The secret to fair roads in Barry County
Barry County Road Commission officials subscribe to the old adage “an ounce of prevention is worth a pound of cure.”
That translates into an emphasis on a process known as chip sealing, where small cracks that have formed on a paved road are treated to extend the life of the road surface.
“We put a thin seal over the top of (the asphalt), which preserves it,” said Road Commissioner Frank Fiala of Yankee Springs Township.
The asphalt is covered immediately with aggregate and then rolled over to seal the crack and keep out the moisture that can cause further deterioration of the road surface, eventually leading to more costly repairs down the road.
“We've been a big proponent of it over the years,” said Road Commission Chairman David Solmes of Carlton Township. “That's why our roads are in so much better condition compared to everybody else's.”
The process typically extends the life of a paved road by six to eight years, Solmes said.
According to the Michigan Transportation Asset Management Council, which maintains a database on road conditions throughout the state, 39.6 percent of Barry County's roads were considered in “good” condition in 2018, the last year such records are available, while another 47.7 percent of county roads were considered to be in “fair” condition. That's compared to a statewide figure of 21.1 percent of roads in “good” condition and 38.4 percent in “fair” condition.
Chip sealing of county roads will be the primary emphasis of the Road Commission's 2020 budget.
Commissioners Monday approved a $17.1 million budget for the year that includes $4.43 million in routine maintenance work on local roads and $4.09 million in similar work on more heavily-traveled roads throughout the county.
Exactly how many miles of road surface will be improved will depend on prices the Road Commission receives early next year from contractors when it seeks bids on paving, asphalt and chip seal work.
“It's an educated guess, based on last year's prices,” Road Commission Accounting Manager Chris BeBeau said.
Over the past decade, the Road Commission has alternated between treating paved roads one year and gravel roads the next. In 2018, the last year paved roads were addressed, about 174 miles of roads were treated with sealcoat and another 46 miles received crack seal treatment, according to Road Commission documents.
The amended Road Commission budget for this year stands at a little more than $14.7 million, including $5.68 million for local routine road maintenance and another $2.46 million for routine maintenance on primary roads.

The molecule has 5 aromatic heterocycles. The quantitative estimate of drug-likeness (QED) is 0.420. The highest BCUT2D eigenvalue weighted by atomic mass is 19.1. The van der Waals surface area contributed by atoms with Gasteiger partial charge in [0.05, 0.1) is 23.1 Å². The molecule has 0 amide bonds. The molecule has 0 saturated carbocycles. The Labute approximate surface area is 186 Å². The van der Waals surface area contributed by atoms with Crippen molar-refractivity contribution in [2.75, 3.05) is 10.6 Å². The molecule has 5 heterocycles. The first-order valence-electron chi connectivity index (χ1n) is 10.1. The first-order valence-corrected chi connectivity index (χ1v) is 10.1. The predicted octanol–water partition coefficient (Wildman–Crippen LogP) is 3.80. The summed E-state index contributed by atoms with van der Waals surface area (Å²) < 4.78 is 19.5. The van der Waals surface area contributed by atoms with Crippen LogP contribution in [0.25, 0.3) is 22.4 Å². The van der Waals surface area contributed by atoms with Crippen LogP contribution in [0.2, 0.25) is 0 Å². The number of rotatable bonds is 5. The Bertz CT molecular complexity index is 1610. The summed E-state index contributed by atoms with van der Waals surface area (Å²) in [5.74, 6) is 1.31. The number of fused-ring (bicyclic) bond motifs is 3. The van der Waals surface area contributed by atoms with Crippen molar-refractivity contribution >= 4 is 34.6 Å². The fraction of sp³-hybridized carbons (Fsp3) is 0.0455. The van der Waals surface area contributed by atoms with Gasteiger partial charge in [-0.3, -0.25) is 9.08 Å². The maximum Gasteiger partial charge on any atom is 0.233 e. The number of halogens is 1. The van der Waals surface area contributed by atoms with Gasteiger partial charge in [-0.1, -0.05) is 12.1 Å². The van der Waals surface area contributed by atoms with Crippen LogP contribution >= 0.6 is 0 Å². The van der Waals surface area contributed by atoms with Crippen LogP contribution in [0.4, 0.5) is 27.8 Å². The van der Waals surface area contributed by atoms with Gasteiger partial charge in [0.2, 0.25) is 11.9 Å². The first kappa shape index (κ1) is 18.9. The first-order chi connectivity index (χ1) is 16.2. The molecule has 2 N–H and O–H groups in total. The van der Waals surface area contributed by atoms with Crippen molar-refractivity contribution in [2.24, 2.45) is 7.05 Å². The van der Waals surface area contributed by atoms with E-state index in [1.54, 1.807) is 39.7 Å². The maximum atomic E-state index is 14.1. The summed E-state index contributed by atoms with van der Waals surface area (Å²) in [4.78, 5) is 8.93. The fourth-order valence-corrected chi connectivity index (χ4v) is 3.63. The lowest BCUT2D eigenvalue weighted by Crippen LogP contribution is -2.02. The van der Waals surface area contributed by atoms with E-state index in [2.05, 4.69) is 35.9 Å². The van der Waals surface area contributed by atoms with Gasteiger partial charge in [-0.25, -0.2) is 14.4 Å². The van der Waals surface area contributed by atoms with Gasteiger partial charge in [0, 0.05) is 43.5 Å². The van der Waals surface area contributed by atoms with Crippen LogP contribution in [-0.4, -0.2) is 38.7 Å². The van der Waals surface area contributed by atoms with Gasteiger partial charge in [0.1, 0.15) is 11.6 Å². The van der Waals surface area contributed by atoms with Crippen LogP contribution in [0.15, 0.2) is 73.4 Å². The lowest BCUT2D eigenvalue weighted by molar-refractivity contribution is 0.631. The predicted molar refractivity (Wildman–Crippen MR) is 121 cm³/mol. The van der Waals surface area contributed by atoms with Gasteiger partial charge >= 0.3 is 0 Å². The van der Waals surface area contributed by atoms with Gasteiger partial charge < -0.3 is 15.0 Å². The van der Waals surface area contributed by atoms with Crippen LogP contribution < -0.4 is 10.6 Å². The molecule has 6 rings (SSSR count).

In addition to the road maintenance work planned for 2020, about $1.4 million is planned for primary road construction projects, with the brunt of that work being two bridge replacement projects: one on Charlton Park Road over the Little Thornapple River in Carlton Township, the other on North Avenue/6 Mile Road over Waubascon Creek in Assyria Township.
Commissioners Monday approved signing a contract with the Michigan Department of Transportation for those two projects.
Road commissioners will meet with township officials next week to discuss in greater depth the projects planned for each township for 2020.
“They come in here, and we do a township-specific presentation – a road condition report (and) recommendations,” Solmes said. “A lot of our townships are very generous in helping us do projects. We don't know at this point in time what their wishes will be.”
Fiala says each township receives a report on its roads at these meetings.
“It has all the history of when (the road) was created, when it was requested we do an overlay or do a seal coat, and when it was actually done,” Fiala said. “We have this detailed, township by township, every single segment that's paved, all detailed out, all prioritized with our recommendations.”
The primary source of funding for the 2020 Road Commission budget – more than $8.18 million – comes from state gasoline, diesel and weight taxes. Another $2.2 million will come from federal grants and more than $2.13 million is expected to come from local townships.
The Road Commission has jurisdiction over 345 miles of primary roads and 722 miles of local roads throughout Barry County. Of the local roads, 466 miles are unpaved, according to Road Commission documents.